With 2002's Sympathy For Mr. Vengeance Chan-Wook Park consolidated a somewhat cultish reputation in the West. An Asian filmmaker, he slotted into the critical spectrum somewhere between Wong Kar-Wai and Miike Takeshi - his distinctive films featuring something of the former's romanticism and the latter's madcap, often violent, inventiveness. More specifically, Park is at the forefront of a new energy in South Korean filmmaking, along with Ki-Duk Kim (Bad Guy), Joon-Ho Bong (Memories Of Murder) and Ji-Woon Kim (A Tale Of Two Sisters), among others.
A remarkable film, Oldboy concerns Dae-Su Oh (Choi), introduced as a boorish salaryman before he's abducted and imprisoned in a cell decorated like a 1970s bedroom. He's there for 15 years, slowly going mad, possibly, but also educating himself from the TV, training up his body and focussing on just what deed in his life could have put him in such circumstances; he sees on TV that his wife has been murdered and that he is the main suspect. "I thought I had an average life. But I've sinned too much," he says, in the years of introspection. The 15-year ellipsis isn't entirely convincing, but Park concludes the incarceration sequence with a split screen (just one of many devices he uses confidently), Oh on the left, world history on the right - Diana dying, 9/11, Korea in the World Cup semis.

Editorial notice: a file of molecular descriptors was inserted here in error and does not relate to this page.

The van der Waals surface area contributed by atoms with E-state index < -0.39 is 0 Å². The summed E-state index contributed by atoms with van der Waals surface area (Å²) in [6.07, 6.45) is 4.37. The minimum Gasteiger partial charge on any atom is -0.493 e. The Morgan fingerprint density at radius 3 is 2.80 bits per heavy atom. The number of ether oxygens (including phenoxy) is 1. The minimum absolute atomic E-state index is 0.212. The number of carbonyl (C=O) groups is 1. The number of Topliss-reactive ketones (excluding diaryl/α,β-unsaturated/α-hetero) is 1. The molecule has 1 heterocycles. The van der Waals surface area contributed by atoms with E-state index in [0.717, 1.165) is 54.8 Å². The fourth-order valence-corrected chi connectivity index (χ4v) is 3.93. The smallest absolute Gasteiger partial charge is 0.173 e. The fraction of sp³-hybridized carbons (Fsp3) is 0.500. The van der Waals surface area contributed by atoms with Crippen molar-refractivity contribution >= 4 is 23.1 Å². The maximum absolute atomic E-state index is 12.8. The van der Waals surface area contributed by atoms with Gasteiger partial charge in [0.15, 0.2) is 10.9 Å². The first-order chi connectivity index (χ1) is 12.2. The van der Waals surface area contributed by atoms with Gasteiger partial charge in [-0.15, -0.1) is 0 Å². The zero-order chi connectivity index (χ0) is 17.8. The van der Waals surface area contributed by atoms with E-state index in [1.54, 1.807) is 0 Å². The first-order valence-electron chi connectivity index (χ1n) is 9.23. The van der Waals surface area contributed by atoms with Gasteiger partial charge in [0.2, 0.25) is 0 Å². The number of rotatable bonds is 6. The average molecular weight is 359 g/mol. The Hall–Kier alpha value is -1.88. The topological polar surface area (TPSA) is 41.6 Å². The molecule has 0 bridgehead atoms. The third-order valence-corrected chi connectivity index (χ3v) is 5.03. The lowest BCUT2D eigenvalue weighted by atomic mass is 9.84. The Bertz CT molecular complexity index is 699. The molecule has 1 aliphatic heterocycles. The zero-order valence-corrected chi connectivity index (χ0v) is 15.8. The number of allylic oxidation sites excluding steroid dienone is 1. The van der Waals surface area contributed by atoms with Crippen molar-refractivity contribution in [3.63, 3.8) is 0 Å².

Suddenly, Oh is out in the world - a "larger prison". His fighting skills are impressive, as is his knowledge for trivia, but his social skills are rudimentary. It doesn't seem to matter to sushi chef Mi-Do (Kang), and the pair become an awkward item, the much younger woman intrigued and moved by his story. Together they set about trying to solve the riddle of Oh's damaged life, aided by his old friend Joo-Hwan (Ji) and even by cryptic phone calls from the man behind it all. "Why? Why did you imprison me? Who did you think I am?" asks Oh not unreasonably. "I'm a sort of scholar. And my thesis is you," replies the perpetrator, Woo-Jin Lee (Yu), a rich man with a mysterious, manipulative agenda. But why?
On his way to solving the riddle, Park and his co-screenwriters Jo-Yun Hwang and Chun-Hyeong Lim really put the protagonist through the mill. It's pretty Jacobean stuff - violent, vengeful, impassioned, angry. In one incredible sequence, the camera tracks slowly left to right alongside a corridor as Oh fights his way through a mob of heavies armed with clubs and blades. No balletic martial arts here, instead it's brutal but compellingly so, the hero resisting pain and defeat due to his all-consuming motivation. Well, almost all-consuming. To balance the heavy, nay sadistic scenes, Park also tells a troubled, tender love story, as Oh discovers a type of humanity through Mi-do, and she has her naive life opened up. To call it unconventional doesn't cut it; this is amour fou in the maddest of circumstances.
Like Sympathy For Mr. Vengeance, this is a revenge story, but it's a richer, more mature film, in terms of its twisted plotting, its intriguing characterisation and its continual inventiveness (right down to a fantasy involving a giant ant). The initially chubby Oh hardly has the imposing physicality of Lee Marvin in Point Blank, one Western point of comparison, but he's psyched and he's got little else to live for other than solving the riddle. The notion of his life being manipulated draws comparison with David Fincher's The Game, but the circumstances here have a more credible intensity, even if the theme - of one man's catharsis and salvation - is similar.